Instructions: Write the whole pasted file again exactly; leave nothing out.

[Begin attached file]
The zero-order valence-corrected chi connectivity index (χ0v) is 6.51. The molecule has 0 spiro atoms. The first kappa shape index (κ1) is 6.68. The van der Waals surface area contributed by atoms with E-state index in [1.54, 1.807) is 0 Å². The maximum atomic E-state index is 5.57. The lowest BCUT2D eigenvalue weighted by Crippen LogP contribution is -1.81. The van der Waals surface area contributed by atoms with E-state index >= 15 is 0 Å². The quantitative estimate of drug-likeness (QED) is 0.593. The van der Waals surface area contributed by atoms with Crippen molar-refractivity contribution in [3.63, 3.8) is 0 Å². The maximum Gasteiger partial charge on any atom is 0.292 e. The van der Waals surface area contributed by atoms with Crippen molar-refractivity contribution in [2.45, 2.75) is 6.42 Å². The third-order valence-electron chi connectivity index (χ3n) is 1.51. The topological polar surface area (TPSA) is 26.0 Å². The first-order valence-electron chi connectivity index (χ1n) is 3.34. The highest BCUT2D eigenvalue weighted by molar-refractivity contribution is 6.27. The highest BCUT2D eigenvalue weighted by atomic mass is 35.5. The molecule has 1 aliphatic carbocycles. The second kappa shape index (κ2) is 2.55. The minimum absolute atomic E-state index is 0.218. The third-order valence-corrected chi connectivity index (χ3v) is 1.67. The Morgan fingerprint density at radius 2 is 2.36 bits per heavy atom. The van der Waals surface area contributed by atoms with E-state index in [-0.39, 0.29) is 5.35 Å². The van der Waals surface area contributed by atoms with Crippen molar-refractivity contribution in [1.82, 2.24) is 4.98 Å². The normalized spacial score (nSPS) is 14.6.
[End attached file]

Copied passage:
The zero-order valence-corrected chi connectivity index (χ0v) is 6.51. The molecule has 0 spiro atoms. The first kappa shape index (κ1) is 6.68. The van der Waals surface area contributed by atoms with E-state index in [1.54, 1.807) is 0 Å². The maximum atomic E-state index is 5.57. The lowest BCUT2D eigenvalue weighted by Crippen LogP contribution is -1.81. The van der Waals surface area contributed by atoms with E-state index >= 15 is 0 Å². The quantitative estimate of drug-likeness (QED) is 0.593. The van der Waals surface area contributed by atoms with Crippen molar-refractivity contribution in [3.63, 3.8) is 0 Å². The maximum Gasteiger partial charge on any atom is 0.292 e. The van der Waals surface area contributed by atoms with Crippen molar-refractivity contribution in [2.45, 2.75) is 6.42 Å². The third-order valence-electron chi connectivity index (χ3n) is 1.51. The topological polar surface area (TPSA) is 26.0 Å². The first-order valence-electron chi connectivity index (χ1n) is 3.34. The highest BCUT2D eigenvalue weighted by molar-refractivity contribution is 6.27. The highest BCUT2D eigenvalue weighted by atomic mass is 35.5. The molecule has 1 aliphatic carbocycles. The second kappa shape index (κ2) is 2.55. The minimum absolute atomic E-state index is 0.218. The third-order valence-corrected chi connectivity index (χ3v) is 1.67. The Morgan fingerprint density at radius 2 is 2.36 bits per heavy atom. The van der Waals surface area contributed by atoms with E-state index in [-0.39, 0.29) is 5.35 Å². The van der Waals surface area contributed by atoms with Crippen molar-refractivity contribution in [1.82, 2.24) is 4.98 Å². The normalized spacial score (nSPS) is 14.6.